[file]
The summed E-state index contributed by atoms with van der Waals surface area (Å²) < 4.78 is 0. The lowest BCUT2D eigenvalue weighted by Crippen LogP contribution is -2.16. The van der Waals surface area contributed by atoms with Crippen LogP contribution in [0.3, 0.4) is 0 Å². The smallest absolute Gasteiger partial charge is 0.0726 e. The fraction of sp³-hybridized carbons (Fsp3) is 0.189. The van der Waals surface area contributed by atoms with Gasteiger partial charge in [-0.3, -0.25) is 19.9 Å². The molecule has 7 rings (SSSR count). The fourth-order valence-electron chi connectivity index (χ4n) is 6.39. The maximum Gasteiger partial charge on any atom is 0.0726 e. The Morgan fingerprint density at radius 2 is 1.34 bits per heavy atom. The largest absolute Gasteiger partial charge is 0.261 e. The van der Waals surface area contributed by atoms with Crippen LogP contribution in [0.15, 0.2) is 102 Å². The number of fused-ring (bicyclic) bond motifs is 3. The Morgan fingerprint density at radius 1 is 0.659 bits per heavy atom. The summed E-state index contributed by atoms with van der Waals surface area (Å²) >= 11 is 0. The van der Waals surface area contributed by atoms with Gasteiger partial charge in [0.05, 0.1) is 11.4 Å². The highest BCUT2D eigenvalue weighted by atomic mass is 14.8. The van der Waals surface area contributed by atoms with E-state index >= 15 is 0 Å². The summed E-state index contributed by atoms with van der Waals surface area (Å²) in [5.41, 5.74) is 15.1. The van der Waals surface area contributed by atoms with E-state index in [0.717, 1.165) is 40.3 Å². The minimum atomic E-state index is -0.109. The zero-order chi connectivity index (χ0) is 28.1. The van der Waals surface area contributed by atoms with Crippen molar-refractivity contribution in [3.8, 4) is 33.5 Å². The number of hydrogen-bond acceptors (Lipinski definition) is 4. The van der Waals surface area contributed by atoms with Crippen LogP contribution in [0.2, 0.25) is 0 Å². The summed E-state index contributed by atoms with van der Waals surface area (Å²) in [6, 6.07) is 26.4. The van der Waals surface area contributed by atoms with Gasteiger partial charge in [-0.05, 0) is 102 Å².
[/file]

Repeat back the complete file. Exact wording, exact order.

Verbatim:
The summed E-state index contributed by atoms with van der Waals surface area (Å²) < 4.78 is 0. The lowest BCUT2D eigenvalue weighted by Crippen LogP contribution is -2.16. The van der Waals surface area contributed by atoms with Crippen LogP contribution in [0.3, 0.4) is 0 Å². The smallest absolute Gasteiger partial charge is 0.0726 e. The fraction of sp³-hybridized carbons (Fsp3) is 0.189. The van der Waals surface area contributed by atoms with Gasteiger partial charge in [-0.3, -0.25) is 19.9 Å². The molecule has 7 rings (SSSR count). The fourth-order valence-electron chi connectivity index (χ4n) is 6.39. The maximum Gasteiger partial charge on any atom is 0.0726 e. The Morgan fingerprint density at radius 2 is 1.34 bits per heavy atom. The largest absolute Gasteiger partial charge is 0.261 e. The van der Waals surface area contributed by atoms with Crippen LogP contribution in [0.15, 0.2) is 102 Å². The number of fused-ring (bicyclic) bond motifs is 3. The Morgan fingerprint density at radius 1 is 0.659 bits per heavy atom. The summed E-state index contributed by atoms with van der Waals surface area (Å²) >= 11 is 0. The van der Waals surface area contributed by atoms with Gasteiger partial charge in [0.05, 0.1) is 11.4 Å². The highest BCUT2D eigenvalue weighted by atomic mass is 14.8. The van der Waals surface area contributed by atoms with E-state index >= 15 is 0 Å². The summed E-state index contributed by atoms with van der Waals surface area (Å²) in [5.41, 5.74) is 15.1. The van der Waals surface area contributed by atoms with E-state index in [0.717, 1.165) is 40.3 Å². The minimum atomic E-state index is -0.109. The zero-order chi connectivity index (χ0) is 28.1. The van der Waals surface area contributed by atoms with Crippen molar-refractivity contribution in [3.8, 4) is 33.5 Å². The number of hydrogen-bond acceptors (Lipinski definition) is 4. The van der Waals surface area contributed by atoms with Crippen LogP contribution in [0.2, 0.25) is 0 Å². The summed E-state index contributed by atoms with van der Waals surface area (Å²) in [6, 6.07) is 26.4. The van der Waals surface area contributed by atoms with Gasteiger partial charge in [-0.05, 0) is 102 Å².